Civil Asset Forfeiture

While many states have implemented new limits on the policing practice known as “Civil Asset Forfeiture,” Nevada has not. In fact, law enforcement agencies in Nevada are exploiting the practice even more than in years prior. This alone should be enough to concern civil libertarians, but it actually gets worse: The Las Vegas Metropolitan Police Department is using a legally


dubious argument to keep the public in the dark when it comes to how, exactly, it uses the practice. (Read more)


Big Government

One of the policy proposals floated by President Trump in the State of the Union Address this week was the concept of federally-implemented “paid family leave.” Some libertarian and conservative policy wonks have tried to outline ways such a policy could be done without creating a new entitlement program on the federal level. One idea is to allow individuals the ability to receive paid leave through Social Security but such concepts still have one major flaw: It’s still a new entitlement, being funded by a federal government that already overspends on social welfare programs with little regard for future fiscal restraint. (Read more)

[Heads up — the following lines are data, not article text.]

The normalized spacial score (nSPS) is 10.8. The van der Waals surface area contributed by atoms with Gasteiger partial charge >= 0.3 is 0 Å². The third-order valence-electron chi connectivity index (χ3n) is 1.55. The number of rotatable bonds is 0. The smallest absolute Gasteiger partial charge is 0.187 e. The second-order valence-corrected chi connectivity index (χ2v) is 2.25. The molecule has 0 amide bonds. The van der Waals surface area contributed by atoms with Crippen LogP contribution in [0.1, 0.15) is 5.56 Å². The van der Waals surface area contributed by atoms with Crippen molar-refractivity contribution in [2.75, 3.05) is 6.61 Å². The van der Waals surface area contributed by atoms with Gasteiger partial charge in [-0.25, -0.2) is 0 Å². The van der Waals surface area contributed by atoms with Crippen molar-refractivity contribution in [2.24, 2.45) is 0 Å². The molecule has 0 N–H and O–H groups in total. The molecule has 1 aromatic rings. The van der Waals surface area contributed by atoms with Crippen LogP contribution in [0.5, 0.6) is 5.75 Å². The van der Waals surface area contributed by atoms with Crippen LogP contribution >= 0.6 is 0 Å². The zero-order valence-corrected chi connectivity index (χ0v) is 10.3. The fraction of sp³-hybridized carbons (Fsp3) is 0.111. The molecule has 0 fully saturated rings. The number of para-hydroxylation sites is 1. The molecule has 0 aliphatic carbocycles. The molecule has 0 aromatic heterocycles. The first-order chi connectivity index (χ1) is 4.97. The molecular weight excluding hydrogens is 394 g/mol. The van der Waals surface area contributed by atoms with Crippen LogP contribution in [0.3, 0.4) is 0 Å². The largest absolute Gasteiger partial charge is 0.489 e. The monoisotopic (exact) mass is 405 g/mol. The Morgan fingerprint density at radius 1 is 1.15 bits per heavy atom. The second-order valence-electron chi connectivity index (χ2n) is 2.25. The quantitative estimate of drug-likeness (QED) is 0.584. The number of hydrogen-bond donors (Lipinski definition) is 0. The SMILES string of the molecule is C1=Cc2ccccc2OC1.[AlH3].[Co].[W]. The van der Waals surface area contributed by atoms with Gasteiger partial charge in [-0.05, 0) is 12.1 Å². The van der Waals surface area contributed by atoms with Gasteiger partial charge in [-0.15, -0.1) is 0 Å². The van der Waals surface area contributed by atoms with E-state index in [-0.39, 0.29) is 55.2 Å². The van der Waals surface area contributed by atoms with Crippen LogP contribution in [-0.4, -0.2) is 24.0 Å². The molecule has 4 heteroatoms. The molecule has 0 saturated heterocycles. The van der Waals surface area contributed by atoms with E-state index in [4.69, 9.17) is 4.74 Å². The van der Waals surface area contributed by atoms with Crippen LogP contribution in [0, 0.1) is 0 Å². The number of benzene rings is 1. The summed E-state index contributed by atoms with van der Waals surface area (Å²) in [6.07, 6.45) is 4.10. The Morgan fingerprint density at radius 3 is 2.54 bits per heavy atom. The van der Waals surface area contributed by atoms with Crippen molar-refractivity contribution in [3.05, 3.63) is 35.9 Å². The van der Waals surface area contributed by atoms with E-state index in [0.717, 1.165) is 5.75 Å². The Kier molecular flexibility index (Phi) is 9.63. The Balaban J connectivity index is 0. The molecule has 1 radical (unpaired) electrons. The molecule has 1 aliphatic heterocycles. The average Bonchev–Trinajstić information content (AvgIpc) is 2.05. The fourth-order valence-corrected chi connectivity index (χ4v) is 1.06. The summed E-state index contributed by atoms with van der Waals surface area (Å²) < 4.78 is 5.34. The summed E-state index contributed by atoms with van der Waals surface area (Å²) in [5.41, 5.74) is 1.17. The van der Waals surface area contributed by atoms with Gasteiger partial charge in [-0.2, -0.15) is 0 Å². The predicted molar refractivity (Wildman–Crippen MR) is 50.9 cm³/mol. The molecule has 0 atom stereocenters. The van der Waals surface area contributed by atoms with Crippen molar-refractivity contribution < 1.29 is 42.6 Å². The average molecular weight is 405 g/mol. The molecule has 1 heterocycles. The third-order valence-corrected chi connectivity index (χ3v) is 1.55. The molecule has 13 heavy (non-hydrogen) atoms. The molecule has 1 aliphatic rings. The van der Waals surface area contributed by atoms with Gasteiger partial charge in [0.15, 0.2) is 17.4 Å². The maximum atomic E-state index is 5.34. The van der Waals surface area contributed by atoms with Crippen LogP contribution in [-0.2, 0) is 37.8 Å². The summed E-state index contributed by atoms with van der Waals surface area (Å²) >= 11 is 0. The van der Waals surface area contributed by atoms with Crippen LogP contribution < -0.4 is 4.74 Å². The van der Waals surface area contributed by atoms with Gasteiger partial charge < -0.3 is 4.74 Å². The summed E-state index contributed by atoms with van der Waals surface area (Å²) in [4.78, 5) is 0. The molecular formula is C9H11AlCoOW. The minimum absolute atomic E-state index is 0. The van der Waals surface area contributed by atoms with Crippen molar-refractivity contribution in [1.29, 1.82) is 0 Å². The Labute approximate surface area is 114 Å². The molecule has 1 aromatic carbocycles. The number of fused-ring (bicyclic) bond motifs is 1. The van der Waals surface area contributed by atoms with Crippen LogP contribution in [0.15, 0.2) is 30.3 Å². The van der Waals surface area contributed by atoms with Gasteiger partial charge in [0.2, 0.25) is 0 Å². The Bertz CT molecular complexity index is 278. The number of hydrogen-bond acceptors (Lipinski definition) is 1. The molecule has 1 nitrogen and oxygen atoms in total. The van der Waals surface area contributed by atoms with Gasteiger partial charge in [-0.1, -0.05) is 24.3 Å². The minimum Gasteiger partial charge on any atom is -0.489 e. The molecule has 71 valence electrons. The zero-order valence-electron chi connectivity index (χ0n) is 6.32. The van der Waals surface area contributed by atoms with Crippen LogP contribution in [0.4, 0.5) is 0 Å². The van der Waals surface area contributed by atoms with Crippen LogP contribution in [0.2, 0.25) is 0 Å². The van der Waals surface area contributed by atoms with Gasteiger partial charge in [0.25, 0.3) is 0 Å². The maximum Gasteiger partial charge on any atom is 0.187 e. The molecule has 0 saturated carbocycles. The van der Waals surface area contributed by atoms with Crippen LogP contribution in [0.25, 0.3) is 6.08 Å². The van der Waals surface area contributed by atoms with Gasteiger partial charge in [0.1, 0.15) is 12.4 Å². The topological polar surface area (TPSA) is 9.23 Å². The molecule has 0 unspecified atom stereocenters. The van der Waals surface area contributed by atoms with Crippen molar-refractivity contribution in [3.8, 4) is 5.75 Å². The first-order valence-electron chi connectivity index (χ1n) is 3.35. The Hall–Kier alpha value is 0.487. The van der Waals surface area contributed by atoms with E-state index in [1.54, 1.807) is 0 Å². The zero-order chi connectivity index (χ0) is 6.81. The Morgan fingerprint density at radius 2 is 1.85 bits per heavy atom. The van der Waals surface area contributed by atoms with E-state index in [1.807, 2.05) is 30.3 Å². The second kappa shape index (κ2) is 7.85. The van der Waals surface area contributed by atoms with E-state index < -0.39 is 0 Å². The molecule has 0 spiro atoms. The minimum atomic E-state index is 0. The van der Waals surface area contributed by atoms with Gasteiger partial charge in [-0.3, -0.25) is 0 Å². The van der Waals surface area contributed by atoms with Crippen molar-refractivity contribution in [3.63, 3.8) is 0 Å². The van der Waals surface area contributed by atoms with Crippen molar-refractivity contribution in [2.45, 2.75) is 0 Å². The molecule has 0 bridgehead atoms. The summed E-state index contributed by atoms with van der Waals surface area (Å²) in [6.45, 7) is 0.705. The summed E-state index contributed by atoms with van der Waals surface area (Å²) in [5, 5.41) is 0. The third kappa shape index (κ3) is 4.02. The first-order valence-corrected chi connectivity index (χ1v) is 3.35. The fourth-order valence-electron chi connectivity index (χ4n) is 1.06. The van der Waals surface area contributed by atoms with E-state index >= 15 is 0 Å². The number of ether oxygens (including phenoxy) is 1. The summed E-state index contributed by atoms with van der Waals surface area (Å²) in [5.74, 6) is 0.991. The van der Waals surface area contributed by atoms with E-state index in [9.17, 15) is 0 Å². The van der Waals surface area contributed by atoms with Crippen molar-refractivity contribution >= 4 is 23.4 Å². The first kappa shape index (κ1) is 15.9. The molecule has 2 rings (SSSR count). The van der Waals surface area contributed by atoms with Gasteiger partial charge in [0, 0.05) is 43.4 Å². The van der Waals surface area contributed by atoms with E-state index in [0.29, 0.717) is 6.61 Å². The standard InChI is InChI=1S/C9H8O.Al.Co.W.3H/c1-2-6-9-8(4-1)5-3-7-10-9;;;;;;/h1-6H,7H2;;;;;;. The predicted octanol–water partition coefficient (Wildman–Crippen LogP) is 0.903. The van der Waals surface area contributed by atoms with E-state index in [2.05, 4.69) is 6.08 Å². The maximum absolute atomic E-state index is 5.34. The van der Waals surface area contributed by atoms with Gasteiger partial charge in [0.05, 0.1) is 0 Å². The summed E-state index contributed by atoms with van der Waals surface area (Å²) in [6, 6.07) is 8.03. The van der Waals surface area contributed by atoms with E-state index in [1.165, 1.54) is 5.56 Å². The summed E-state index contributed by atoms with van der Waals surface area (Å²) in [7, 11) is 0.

Why is it that progressives constantly complain about the corruption that stems from “money in politics,” but then trust the very politicians who are supposedly corrupted by all that money to fix that problem? Indeed, on many issues, the liberal left is plagued by cognitive dissonance. But they aren’t alone. In fact, conservatives and libertarians suffer from the same phenomenon in many cases. How, exactly, are we supposed to have honest and open debate about policies, if we can’t even be honest and open with ourselves? (Read more)



Every time we turn around, it seems as theres another tax being levied against businesses, another regulation being implemented or more talk about raising the minimum wage. Unfortunately, these anti-business proposals are often supported by large portions of the voting public and there’s a good reason why that is the case: Most people are under the impression that businesses have far higher profit margins than they actually do. This explains why so many voters are quick to support such policies, and dismissive of warnings that doing so will drive up prices. (Read more)


Second Amendment